Whole Foods Inc. Chief Executive John Mackey said Amazon.com Inc.'s pursuit of the health food chain began with "a blind date" more than six weeks ago, a whirlwind courtship that culminated in Amazon's largest acquisition by far.
In a town hall meeting at Whole Foods' Austin, Texas, headquarters on Friday, the day the deal was announced, Mr. Mackey and other executives applauded the "historical moment" for Whole Foods, saying that the two companies hit it off right away, according to a security filing transcript.
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"We just fell in love," Mr. Mackey said, according to the transcript. "It was truly love at first sight,"
New details emerged Monday regarding the timeline of events leading up to the $13.7 billion deal, showing that it was a somewhat spontaneous decision. The deal came together so rapidly -- the companies signed a confidentiality agreement April 27 -- that Amazon's strategy for the acquisition is still largely in the air, according to people familiar with the matter.
Even so, Mr. Mackey said at the town hall that, as part of Amazon, other store formats might emerge under a different name that don't necessarily meet the brand's high standards for natural and organic foods.
The acquisition is "gonna change our culture. I mean, it's the truth. It's inevitable. But it doesn't necessarily mean it's a bad thing," he said.
Amazon has shed little light on its plans for the chain of stores since it announced the deal. "We admire the quality standards of Whole Foods. And I think it would be crazy to change them," said Jeff Wilke, chief executive of world-wide consumer at Amazon, at the Whole Foods town hall.
An Amazon spokesman declined to comment on the town hall. Whole Foods also declined to comment.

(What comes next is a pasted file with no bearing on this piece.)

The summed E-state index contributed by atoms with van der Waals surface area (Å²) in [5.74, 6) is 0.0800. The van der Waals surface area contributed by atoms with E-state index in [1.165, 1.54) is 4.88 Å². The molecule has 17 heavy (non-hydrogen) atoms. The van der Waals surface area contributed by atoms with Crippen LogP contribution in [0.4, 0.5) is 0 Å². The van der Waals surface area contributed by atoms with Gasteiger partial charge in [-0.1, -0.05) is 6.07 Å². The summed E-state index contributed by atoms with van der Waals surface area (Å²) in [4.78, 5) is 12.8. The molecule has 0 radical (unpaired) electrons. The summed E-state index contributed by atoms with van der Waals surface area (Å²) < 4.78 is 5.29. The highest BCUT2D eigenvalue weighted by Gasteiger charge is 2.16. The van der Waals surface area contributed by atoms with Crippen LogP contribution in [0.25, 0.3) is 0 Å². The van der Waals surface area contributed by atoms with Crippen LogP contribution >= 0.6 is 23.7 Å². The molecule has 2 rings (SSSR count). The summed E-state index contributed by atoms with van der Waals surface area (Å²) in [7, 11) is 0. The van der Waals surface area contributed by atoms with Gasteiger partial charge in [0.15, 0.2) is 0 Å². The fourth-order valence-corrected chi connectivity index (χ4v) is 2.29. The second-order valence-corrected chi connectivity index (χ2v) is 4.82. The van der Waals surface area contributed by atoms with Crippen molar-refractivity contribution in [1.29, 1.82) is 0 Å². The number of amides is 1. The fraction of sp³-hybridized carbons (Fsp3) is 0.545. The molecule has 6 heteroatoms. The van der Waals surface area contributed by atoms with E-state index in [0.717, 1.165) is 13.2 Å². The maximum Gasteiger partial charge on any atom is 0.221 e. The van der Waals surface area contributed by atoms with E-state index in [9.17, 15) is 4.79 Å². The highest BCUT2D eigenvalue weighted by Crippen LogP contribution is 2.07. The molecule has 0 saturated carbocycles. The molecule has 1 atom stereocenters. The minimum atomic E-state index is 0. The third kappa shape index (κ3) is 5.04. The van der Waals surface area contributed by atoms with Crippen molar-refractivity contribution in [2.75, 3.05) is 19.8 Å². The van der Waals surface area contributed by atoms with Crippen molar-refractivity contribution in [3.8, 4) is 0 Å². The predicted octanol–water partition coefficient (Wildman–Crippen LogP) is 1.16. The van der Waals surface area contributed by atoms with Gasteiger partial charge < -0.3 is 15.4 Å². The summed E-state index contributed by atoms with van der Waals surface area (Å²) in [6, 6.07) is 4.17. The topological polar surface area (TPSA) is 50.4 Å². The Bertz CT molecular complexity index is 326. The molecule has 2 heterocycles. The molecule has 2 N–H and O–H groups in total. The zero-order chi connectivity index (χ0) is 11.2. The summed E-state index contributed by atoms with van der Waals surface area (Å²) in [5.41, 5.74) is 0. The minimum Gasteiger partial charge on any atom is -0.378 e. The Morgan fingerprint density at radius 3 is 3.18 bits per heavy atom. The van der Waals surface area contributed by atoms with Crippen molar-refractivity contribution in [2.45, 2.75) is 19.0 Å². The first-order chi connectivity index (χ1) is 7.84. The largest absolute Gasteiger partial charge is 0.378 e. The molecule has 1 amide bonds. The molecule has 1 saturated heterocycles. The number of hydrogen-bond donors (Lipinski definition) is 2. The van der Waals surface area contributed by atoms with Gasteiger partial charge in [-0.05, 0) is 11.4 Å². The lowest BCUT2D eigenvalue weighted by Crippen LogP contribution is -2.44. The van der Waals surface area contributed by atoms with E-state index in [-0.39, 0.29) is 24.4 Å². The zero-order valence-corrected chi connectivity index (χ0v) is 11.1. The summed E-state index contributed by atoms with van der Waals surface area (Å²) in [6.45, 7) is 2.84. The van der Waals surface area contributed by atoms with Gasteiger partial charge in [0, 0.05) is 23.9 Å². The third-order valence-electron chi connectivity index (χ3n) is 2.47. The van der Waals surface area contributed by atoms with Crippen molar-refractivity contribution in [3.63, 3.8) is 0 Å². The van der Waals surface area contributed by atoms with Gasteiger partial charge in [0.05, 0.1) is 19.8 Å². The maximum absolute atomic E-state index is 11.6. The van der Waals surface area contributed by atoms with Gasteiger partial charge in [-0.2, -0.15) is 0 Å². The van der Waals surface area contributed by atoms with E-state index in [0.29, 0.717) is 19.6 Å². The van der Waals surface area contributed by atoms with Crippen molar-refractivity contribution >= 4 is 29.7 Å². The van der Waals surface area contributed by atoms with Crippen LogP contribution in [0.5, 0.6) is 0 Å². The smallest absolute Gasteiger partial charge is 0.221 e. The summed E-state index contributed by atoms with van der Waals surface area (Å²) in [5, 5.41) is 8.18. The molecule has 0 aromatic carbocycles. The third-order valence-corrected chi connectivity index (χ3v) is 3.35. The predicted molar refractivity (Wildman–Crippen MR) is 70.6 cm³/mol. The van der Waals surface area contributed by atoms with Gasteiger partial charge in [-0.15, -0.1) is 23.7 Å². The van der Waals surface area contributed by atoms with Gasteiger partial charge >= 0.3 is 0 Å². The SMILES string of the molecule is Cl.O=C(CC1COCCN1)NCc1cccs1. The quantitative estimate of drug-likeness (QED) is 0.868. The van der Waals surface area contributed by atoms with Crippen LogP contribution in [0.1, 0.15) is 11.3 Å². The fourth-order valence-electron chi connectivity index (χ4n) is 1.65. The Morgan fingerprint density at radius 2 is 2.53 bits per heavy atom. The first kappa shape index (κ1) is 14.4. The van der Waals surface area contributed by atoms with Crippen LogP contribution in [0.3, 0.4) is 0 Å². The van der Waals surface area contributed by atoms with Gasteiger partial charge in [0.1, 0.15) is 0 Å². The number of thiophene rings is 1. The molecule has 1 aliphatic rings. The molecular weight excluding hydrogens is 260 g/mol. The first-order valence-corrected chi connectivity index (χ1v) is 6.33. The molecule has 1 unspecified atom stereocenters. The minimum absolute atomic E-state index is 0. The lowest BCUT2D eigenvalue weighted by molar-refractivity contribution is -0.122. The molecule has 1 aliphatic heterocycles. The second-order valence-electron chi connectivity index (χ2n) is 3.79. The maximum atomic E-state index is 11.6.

Mr. Mackey told his employees Friday that a year and a half ago he had a vision about the deal. "I dreamed that we merged with Amazon," he said. "I woke up. I told my wife about it. And she said, 'That's crazy.'"
In reality, Amazon informally looked at acquiring Whole Foods last year, according to people familiar with the matter. At the time, Amazon wasn't certain Whole Foods had enough stores to move groceries on the scale the e-commerce giant wanted.
Albertsons Companies Inc., the nation's No. 2 grocery-chain behind Kroger Co., began talking to Whole Foods earlier this year, after activist investor Jana Partners LLC began a campaign in February urging Whole Foods to sell. Mr. Mackey, though, wasn't interested in selling. Albertsons declined to comment.
About a month and a half ago, a consultant connected Amazon Chief Executive Jeff Bezos and Mr. Mackey, after the two companies had started talking about a potential deal, according to people familiar with the matter.
The deal came together after Mr. Mackey flew to Seattle with a group of Whole Foods executives. "We talked for 2 1/2 hours. I think we could have talked for 10 hours," Mr. Mackey said at the town hall.
Mr. Mackey appeared to jab at the investor pressure Whole Foods has been facing from activist investors including Jana.
Amazon has "had the courage...to resist the drumbeat of short-term, quarterly earnings that have had us trapped here for a couple of years, as our same-store sales came down," he said.
Mr. Mackey likened Friday's deal announcement to an engagement, and "like an old traditional marriage, where there are all kinds of rules and chaperones, we can't consummate the marriage, until we're actually officially hooked up."
"This is not a Tinder relationship," he clarified. "I got a feeling I'm off script. But I do wanna communicate...I am, like, super excited."
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(END) Dow Jones Newswires
June 20, 2017 02:47 ET (06:47 GMT)